hog day

A band performs on state during a past Hog Day festival.

Hog Day, a festival with a 37-year history in Hillsborough, has been canceled because of concerns over increasing Covid-19 cases. It is the second consecutive year the event has been done in by the pandemic. The festival was scheduled for Sept. 17 and 18.

“With a heavy heart, our Hog Day Committee regrets to inform everyone that the Orange County Optimist Club has decided to cancel Hog Day 2021,” read a post on the Hog Day Facebook page. “After discussions with government officials who shared their concerns about Covid-19 we believe it’s in the best interest to cancel the event this year.”

Craig Lloyd, who is president of the Optimist Club, which puts on the festival, said the town and the county had approached the Hog Day Committee about safety concerns for crowds attending the two-day, outdoor festival. With the possibility of stronger restrictions being put in place, Lloyd said the committee couldn’t take the risk.

“We had to order, you know, more than 1,000 pounds of barbecue, and if we did not withdraw the order by Friday, we would be stuck with 25 pigs,” Lloyd said. “We’d have to pay for it, and there's no way we could accommodate that.”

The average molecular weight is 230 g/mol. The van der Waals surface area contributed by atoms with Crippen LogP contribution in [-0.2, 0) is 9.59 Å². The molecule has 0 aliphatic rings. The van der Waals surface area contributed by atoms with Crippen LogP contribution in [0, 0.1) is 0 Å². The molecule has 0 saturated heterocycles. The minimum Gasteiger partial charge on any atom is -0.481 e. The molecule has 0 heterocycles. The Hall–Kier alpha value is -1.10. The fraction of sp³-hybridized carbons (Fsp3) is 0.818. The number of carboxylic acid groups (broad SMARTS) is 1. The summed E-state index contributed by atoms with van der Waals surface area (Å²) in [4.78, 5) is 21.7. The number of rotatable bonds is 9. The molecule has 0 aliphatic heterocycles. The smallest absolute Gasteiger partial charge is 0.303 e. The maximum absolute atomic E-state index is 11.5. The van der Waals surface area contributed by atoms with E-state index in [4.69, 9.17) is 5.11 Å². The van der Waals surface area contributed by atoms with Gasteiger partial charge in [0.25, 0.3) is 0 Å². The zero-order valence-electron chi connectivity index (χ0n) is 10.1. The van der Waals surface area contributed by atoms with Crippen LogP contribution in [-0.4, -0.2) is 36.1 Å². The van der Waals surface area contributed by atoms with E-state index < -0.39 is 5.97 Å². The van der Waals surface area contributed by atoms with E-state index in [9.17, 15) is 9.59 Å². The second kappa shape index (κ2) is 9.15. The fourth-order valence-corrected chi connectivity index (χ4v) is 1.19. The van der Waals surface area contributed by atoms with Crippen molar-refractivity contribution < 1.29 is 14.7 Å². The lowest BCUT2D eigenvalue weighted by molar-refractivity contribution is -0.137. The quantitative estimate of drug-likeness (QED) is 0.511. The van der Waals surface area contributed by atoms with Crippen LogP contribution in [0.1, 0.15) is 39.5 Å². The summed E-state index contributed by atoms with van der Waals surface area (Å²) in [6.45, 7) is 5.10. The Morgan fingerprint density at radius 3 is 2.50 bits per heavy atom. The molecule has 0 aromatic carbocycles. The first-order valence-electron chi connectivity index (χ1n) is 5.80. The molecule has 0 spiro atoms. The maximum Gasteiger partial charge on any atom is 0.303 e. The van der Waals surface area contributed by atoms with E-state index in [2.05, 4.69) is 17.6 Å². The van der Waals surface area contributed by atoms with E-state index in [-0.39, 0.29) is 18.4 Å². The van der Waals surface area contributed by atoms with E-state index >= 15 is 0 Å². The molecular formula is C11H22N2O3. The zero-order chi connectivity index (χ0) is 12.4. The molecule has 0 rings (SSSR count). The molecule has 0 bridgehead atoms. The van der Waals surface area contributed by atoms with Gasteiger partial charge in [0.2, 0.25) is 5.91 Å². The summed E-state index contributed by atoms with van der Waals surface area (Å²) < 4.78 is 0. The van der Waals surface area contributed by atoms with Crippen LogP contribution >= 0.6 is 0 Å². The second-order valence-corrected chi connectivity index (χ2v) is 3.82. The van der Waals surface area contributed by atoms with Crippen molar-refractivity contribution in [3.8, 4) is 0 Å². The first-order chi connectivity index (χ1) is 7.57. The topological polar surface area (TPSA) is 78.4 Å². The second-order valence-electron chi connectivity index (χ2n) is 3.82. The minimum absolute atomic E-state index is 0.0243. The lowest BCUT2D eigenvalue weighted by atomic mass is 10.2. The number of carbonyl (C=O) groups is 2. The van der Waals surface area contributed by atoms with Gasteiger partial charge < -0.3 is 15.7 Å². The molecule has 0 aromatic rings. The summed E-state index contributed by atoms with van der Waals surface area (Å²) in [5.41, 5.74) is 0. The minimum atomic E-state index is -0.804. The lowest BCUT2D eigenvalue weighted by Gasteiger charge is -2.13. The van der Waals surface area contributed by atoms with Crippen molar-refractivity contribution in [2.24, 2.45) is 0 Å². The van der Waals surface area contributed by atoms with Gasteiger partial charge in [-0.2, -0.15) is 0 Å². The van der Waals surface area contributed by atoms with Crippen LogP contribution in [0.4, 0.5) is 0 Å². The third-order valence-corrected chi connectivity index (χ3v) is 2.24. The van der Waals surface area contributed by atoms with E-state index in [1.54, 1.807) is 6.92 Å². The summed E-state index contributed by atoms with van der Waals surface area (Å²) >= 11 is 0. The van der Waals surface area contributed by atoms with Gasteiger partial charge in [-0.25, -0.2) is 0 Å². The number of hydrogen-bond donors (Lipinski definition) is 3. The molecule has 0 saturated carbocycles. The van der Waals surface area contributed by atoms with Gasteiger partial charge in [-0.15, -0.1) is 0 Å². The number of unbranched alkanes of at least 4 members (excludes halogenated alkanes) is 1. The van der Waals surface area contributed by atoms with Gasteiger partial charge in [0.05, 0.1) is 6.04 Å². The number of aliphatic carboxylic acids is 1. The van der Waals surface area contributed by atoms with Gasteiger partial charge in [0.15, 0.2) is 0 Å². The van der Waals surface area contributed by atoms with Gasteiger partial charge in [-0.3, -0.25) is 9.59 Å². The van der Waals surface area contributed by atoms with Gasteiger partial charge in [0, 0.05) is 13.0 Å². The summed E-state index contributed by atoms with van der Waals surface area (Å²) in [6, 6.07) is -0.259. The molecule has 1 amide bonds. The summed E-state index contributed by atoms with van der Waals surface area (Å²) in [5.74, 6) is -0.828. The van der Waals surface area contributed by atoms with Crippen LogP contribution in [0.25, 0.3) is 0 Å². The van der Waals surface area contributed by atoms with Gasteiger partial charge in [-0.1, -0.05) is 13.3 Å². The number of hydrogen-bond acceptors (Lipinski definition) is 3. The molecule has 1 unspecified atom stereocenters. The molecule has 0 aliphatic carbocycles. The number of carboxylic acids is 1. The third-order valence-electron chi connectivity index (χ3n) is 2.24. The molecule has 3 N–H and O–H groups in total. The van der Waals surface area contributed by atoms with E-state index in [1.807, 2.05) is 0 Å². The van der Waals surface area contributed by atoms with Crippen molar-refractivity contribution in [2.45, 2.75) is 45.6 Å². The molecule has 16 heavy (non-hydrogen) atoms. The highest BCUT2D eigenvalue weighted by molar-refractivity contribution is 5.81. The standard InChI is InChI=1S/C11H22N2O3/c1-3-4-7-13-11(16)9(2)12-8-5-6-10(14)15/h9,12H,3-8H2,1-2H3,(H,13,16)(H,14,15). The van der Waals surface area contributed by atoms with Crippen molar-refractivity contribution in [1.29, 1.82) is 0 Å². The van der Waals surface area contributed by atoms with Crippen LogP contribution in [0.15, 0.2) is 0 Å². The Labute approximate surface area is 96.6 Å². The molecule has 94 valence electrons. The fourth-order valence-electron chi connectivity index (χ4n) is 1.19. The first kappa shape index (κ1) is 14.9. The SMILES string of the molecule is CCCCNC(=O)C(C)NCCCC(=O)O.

Hog Day is Orange County’s longest-running festival, first started in 1983. The event raises funds for youth programs and services throughout the county. It features a barbecue contest, arts and craft vendors, car show, children’s area, live performances, and much more in historic downtown Hillsborough. The event had attracted as many as 50,000 people, although organizers were expecting closer to a third of that number this year.

Lloyd said the committee had spent hundreds of hours planning and preparing, and were expecting about 60 vendors, including 35 crafters, 10 food vendors, and 18 pit-cookers. He said the decision to cancel now would hopefully help those vendors avoid making unnecessary purchases.

“A lot of different vendors that order their products and supplies — especially the food vendors — prior (to the event) and so we took that into regard,” Lloyd said. “A lot of these vendors have had other events canceled throughout the year. We felt kind of an obligation to them to be able to do our due diligence as much as we could, but with the lingering not knowing what's gonna happen next week, or if the town and the county were gonna mandate stricter things, we just weighed the options and felt it was the call that we had to make.”